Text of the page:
Revelers on the Champs-Élysées

Le fin d'année

The Grand Palais on the Champs-Élysées


Thursday, November 6th, 2008 by misty

Paris certainly turned out to embrace Barack Obama at the finish line of his race to la maison blanche. Forget about the flood of hope, Paul and I almost got lost in the flood of people at the Palais de Congrès. We stood in line for an hour with no hope of entering the giant ballroom filled with Americans and young French people. They were the privileged watching the broadcast on giant satellite tvs, blogging in the media center and noshing on Barack O’Bagels. Most of the crowd stayed outside that night, at the le palais and in other venues all over the city.

Paul and I, unable to enjoy the sardine-thick crowd of loud 18 year olds yelling over our heads, smoking in our faces, and jabbing mentionable and unmentionable places in their frenzy of obamamania, hurried to make it home before the first count was announced. Our cab ride along the right bank was actually the first time we’d seen l’Arc de Triomphe et Champs-Elysées on this visit. Racing along the Seine, weaving through other cabs while smoking and talking on his cell phone about la crise and the lack of toilets for working men like himself, our cab driver whizzed us through narrow tunnels like the one Princess Diana was killed.

And even though we love it here, there is no doubt now that we can return to the US in January and we might even like it!

The girl with Obama Blue Hair

That's right, my hair is blue, gobama!


Credit Crisis, Microchip Edition

Sunday, November 2nd, 2008 by Paul

There’s certainly enough French news and commentary on what’s called la crise économique, la crise financière, or simply la crise. Just like in the States, no one is sure when it will end, where it will hit the worst, and what’s going to happen next week.

In comparison with that, the credit “crisis” I’m talking about is quite a bit smaller. It’s the “crisis” of French credit cards.

Since the early nineties, the French bank system switched to using cards with microchips in them to help prevent fraud. Much like a debit card, these cartes bancaires à puce don’t require a signature — just stick your card in a little machine, enter your PIN number, and voilà.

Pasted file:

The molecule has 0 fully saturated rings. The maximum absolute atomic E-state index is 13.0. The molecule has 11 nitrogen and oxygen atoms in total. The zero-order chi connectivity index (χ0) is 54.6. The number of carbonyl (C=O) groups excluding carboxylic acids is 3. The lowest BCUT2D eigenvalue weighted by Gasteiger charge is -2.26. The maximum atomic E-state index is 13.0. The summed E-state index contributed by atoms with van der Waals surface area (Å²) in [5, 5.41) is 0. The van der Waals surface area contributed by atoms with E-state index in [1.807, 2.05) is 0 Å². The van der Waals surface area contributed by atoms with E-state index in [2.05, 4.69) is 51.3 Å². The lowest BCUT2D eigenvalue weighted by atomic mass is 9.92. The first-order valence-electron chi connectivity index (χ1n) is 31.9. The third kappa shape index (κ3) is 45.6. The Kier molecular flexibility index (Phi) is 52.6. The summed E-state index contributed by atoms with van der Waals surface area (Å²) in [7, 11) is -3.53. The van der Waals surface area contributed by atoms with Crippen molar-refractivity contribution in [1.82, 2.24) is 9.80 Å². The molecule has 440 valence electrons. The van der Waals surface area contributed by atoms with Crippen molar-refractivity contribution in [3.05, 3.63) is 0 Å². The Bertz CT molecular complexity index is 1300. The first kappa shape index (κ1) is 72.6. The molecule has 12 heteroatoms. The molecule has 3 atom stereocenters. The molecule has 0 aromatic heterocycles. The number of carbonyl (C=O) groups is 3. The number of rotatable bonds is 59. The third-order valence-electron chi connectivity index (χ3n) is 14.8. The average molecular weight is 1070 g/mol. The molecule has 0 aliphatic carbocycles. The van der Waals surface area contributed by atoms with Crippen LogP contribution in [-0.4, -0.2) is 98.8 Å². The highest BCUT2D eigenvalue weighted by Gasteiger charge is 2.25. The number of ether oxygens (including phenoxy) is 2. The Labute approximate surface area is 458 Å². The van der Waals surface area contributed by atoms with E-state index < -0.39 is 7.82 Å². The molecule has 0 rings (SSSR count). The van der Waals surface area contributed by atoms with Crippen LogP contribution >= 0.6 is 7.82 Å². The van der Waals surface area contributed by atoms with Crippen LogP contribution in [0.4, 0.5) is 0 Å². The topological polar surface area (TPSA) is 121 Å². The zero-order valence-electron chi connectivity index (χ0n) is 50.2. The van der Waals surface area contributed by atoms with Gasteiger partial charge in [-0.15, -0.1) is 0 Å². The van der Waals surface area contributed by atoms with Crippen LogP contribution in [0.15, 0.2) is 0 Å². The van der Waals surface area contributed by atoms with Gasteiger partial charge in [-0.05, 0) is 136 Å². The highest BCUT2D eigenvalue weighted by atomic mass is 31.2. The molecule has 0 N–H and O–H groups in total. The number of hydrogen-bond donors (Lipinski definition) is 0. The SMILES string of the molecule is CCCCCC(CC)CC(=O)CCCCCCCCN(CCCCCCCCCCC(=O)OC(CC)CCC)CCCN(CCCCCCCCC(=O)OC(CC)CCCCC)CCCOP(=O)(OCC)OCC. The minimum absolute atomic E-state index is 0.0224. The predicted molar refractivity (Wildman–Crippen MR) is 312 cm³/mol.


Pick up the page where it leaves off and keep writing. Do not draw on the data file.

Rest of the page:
For the French, this is wonderful. For American tourists, it’s a pain because it renders unavailable a lot of the automated payment machines that require chip-enabled credit cards, everything from buying train tickets to those ubiquitous rental bikes you may have heard about.

As Canada and most of Europe switch to this new “chip-and-PIN” credit card, Americans are increasingly being in the cold.

Let’s hope that the larger financial crisis comes to an end quickly, and that American banks start issuing credit cards that work in other countries. That is, if there are any American banks left.

On rue Faidherbe

Wednesday, October 15th, 2008 by Paul

After an eight hour flight from O’Hare, an hour to get our bags and get through the airport, another hour on the train, ending with a crazy taxi ride from Gare du Nord, we finally arrived at our apartment in the 11th arrondisement in Paris:

First night in the apartment

Hunger won out over exhaustion and we managed to stumble into a local café. Misty had un hamburger, mainly because we didn’t realize it had become so difficult to find a ham sandwich in Paris these days. I had a filet of a fish whose French name I didn’t recognize, but which turned out to be pollock. Washing those down with some wine, we went back to the apartment and had a nap.

It’s about 9:30 in the evening here: a little after dinner time. The cars are driving by on the street and Jamie Oliver is in French translation on the television. So far, I’m surprised as how comfortable I’ve been this entire day. The months of language preparation seem to be bearing fruit. We’ll see how the coming days treat us.

The Last Days

Sunday, October 12th, 2008 by Paul

It’s been a gorgeous day here:

Last Days in America

Of course this isn’t Paris — and to be honest it’s a bit odd to be walking here, in Arlington Heights, Illinois, days before we’re set to leave American shores for the continental hubbub of Paris.

Just a few days before we were in downtown Chicago. Days before that I was in Seattle, petting our rabbits and teaching our friend and housesitter to give our rabbits their medicine. It’s been a lot of change, mostly taken in stride, counting the days until our flight takes off.

We’re all packed and ready, so mostly we’re just working, relaxing, and spending time with family. We’re both very excited. I expect the days after our arrival to be filled with frantic trips to buy things we forgot and to get things set up for our three month sojourn.

Until that time comes, I’m enjoying the sun.